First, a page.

**tcamp@dukeac.UUCP (Ted A. Campbell)** (02/28/89)

I am writing a graphics-based program that has to calculate several thousand map coordinates. The slowest part of this program by far is its trigonometric functions--it takes 3 minutes and 45 seconds to calculate 3000 sets ofd coordinates on an XT clone at 10 mhz (no coprocessor), which is the lowest resolution map I can make. I wondered if there were any fast, low-precision approaches to the standard trig functions, since the compilers I use (Microsoft QuickC and AT&T Unix C) boast of their high level of precision? Any suggestions will be appreciated. Thanks. Ted A. Campbell Duke Divinity School {ethos, ecsgate}!dukeac!numen!tcamp

**henry@utzoo.uucp (Henry Spencer)** (03/01/89)

In article <1256@dukeac.UUCP> tcamp@dukeac.UUCP (Ted A. Campbell) writes: >...I wondered if there were any fast, low-precision approaches >to the standard trig functions... Consider table lookup, followed (if necessary) by linear interpolation between adjacent table values (most functions look fairly linear on a small scale). -- The Earth is our mother; | Henry Spencer at U of Toronto Zoology our nine months are up. | uunet!attcan!utzoo!henry henry@zoo.toronto.edu

**tcamp@dukeac.UUCP (Ted A. Campbell)** (03/09/89)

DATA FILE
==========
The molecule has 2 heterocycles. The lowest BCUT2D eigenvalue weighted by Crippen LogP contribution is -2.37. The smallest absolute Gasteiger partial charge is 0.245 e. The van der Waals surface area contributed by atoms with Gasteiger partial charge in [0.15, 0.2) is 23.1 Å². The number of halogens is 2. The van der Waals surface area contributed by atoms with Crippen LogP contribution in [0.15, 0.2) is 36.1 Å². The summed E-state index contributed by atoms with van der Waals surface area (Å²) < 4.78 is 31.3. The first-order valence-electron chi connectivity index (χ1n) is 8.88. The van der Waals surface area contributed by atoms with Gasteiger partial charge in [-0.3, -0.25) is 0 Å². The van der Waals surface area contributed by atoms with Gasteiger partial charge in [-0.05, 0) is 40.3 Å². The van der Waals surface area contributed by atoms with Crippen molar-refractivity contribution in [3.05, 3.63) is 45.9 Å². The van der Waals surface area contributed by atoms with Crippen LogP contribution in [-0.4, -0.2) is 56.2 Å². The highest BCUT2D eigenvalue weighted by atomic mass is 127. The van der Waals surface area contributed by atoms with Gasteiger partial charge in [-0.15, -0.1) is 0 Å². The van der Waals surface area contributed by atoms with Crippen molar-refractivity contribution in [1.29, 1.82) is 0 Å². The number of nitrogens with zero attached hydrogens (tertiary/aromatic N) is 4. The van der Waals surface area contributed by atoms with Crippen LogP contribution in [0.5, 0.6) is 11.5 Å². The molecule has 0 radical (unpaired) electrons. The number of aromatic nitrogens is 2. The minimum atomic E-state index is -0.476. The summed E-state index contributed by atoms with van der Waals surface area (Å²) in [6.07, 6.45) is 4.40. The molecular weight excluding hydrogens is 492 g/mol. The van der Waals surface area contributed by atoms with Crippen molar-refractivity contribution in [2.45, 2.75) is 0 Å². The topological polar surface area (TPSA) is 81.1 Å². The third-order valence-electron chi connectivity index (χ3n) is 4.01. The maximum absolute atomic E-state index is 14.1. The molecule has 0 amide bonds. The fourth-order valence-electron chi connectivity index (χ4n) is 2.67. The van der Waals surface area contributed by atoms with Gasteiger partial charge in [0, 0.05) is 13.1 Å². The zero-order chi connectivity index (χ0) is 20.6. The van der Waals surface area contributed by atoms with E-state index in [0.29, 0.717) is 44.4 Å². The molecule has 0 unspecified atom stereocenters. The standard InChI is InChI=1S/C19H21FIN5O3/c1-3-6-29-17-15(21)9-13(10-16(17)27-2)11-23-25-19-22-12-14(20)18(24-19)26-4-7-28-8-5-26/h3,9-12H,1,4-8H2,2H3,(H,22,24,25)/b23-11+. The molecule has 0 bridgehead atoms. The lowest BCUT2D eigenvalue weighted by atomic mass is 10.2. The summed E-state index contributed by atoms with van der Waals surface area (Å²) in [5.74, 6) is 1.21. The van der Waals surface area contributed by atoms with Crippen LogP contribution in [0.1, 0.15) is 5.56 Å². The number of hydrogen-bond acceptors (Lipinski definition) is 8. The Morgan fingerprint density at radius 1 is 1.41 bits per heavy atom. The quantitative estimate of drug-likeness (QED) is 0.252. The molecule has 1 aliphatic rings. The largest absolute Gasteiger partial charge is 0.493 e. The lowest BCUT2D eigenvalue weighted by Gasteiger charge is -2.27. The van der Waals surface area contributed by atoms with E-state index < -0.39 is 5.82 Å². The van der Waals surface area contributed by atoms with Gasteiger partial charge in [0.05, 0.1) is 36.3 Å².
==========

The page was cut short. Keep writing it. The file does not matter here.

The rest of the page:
Thanks to all who responded to my query about high-speed, low precision trig functions for use in graphics applications. I received numerous replies, along the following lines: (a) Most suggested the development of fast look-up tables, perhaps with some variation of interpolation between near values to increase precision. (b) Some suggested more elaborate numerical algorithms which, alas, I don't understand. (c) Some suggest the purchase of a co-processor, which perhaps someday I shall do. The attached code is based on a suggestion for a lookup table and sample code sent to me from Fraser Orr at the Department of Computer Science, University of Glasgow. (If he is listening--THANKS--I doubt that I could find a path to his machine.) The code below allows me to use the functions vpt_sin(), vpt_cos(), and vpt_tan() at either low precision (high speed) or high precision (low speed). Note: (a) The global variable vpt_level selects precision level: if set to 1, high-speed look-up tables are used; if set to any other values, the routines will convert to radians and utilize the normal sin(), cos(), and tan() functions. (b) The function vpt_init() must be called before any of these routines are used at level 1. (c) I have not utilized interpolation here. If those who understand mathematics can give me a model for an interpolation function, we could incorporate it as a second level between 1 and the slower routines. (d) These routines have been tested with AT&T Unix C compiler (7300) and with the Microsoft QuickC (tm) compiler. Thanks again to all who responded. Ted A. Campbell Duke Divinity School {ethos, ecsgate}!dukeac!numen!tcamp /**************************************************************** VPT.C Variable Precision Trigonometric Functions ****************************************************************/ #include "math.h" extern double vpt_sin(), vpt_cos(), vpt_tan(); #define DEG_RAD 1.745329252e-2 #define RAD_DEG 5.729577951e1 double sin_table[ 91 ]; int vpt_level = 1; /* #define TEST */ #ifdef TEST #include "stdio.h" char test_buf[ 64 ]; main() { int cont; static double x; vpt_init(); cont = 1; while ( cont == 1 ) { printf( "Enter precision level (1 or 2 ): " ); fflush( stdout ); gets( test_buf ); if ( test_buf[ 0 ] == 0 ) { return 0; } sscanf( test_buf, "%d", &vpt_level ); printf( "Enter a number: " ); fflush( stdout ); gets( test_buf ); if ( test_buf[ 0 ] == 0 ) { return 0; } sscanf( test_buf, "%lf", &x ); printf( "sin = %f, cos = %f, tan = %f \n", vpt_sin( x ), vpt_cos( x ), vpt_tan( x ) ); } } #endif vpt_init() { int i; for ( i = 0; i < 91; i++ ) { sin_table[ i ] = sin( (double) DEG_RAD * i ); } } double vpt_sin( i ) double i; { int sign, target, work; switch( vpt_level ) { case 1: work = i; while ( work < 0 ) { work += 360; } work = work % 360; if ( ( work >= 0 ) && ( work < 90 )) { sign = 1; target = work; } else if ( ( work >= 90 ) && ( work < 180 )) { sign = 1; target = 90 - ( work % 90 ); } else if ( ( work >= 180 ) && ( work < 270 )) { sign = -1; target = work % 90; } else if ( ( work >= 270 ) && ( work < 360 )) { sign = -1; target = 90 - ( work % 90 ); } else { return 0; } return sign * sin_table[ target ]; default: return sin( DEG_RAD * i ); } } double vpt_cos( i ) double i; { int sign, target, work; switch( vpt_level ) { case 1: work = i; while ( work < 0 ) { work += 360; } work = work % 360; if ( ( work >= 0 ) && ( work < 90 )) { sign = 1; target = 90 - work; } else if ( ( work >= 90 ) && ( work < 180 )) { sign = -1; target = work % 90; } else if ( ( work >= 180 ) && ( work < 270 )) { sign = -1; target = 90 - ( work % 90 ); } else if ( ( work >= 270 ) && ( work < 360 )) { sign = 1; target = work % 90; } else { return 0; } return sign * sin_table[ target ]; default: return cos( DEG_RAD * i ); } } double vpt_tan( i ) double i; { double c; switch( vpt_level ) { case 1: c = vpt_cos( i ); if ( c == 0 ) { return 0; } else { return vpt_sin( i ) / vpt_cos( i ); } default: return tan( DEG_RAD * i ); } }